Extremely Gross ‘Two-Finger Test’ in India Still Apparently Counts as Admissible Evidence in Rape Cases
On Sunday, Human Rights Watch released a report that highlights the many ways in which police and government officials in India have failed to take rape seriously. The “two-finger test,” whereby, explains the Wall Street Journal, a doctor “inserts two fingers into a women’s vagina to determine its laxity and whether the hymen is broken, signaling previous sexual activity,” appears in Indian jurisprudence textbooks and is admissible as evidence in court in cases of rape.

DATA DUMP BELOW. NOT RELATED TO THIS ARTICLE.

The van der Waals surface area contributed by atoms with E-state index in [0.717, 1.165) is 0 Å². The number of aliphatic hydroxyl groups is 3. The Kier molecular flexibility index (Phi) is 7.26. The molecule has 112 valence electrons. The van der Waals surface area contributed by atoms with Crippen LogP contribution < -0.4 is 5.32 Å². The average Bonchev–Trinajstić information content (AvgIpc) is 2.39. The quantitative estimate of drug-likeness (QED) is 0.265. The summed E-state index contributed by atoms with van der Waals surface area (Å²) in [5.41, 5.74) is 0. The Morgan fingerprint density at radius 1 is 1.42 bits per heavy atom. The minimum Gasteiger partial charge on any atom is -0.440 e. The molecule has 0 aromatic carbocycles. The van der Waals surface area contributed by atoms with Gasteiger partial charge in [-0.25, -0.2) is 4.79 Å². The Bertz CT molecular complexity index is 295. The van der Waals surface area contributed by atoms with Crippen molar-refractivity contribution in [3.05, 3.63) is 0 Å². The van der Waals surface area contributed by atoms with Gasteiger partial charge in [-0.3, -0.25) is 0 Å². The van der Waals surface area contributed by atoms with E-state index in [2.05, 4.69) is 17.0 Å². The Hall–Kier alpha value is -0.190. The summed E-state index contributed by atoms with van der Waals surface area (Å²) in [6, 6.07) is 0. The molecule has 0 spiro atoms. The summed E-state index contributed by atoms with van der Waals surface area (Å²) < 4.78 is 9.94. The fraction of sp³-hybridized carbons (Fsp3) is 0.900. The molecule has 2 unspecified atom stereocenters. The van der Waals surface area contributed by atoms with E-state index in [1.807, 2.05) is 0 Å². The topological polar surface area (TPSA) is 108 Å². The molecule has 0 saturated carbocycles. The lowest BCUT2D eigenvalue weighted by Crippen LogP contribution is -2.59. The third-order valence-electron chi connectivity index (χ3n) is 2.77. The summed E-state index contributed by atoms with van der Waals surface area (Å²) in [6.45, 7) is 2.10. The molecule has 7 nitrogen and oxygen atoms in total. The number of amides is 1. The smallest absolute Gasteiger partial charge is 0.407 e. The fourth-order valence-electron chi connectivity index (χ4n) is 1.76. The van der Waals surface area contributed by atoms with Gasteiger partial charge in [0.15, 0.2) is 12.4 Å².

That the test is still acceptable courtroom evidence, says the Human Rights Watch, is an extremely unfortunate fact because it helps further the belief that rape survivors are “loose women.” It also only serves to further emphasize how drastically the culture of rape prevention and prosecution in India needs to change. In the wake of a brutal (and now deadly) gang rape in New Delhi, some of India’s public officials have been intensely criticized for their seemingly lax attitudes towards rape, which some politicians seem to actually regard as consensual sex. The case of the 23-year-old woman who died Saturday from injuries sustained on Dec. 16 when she was raped and beaten with iron rods on a bus in New Delhi has sparked country-wide outrage at India’s treatment of rape and rape victims.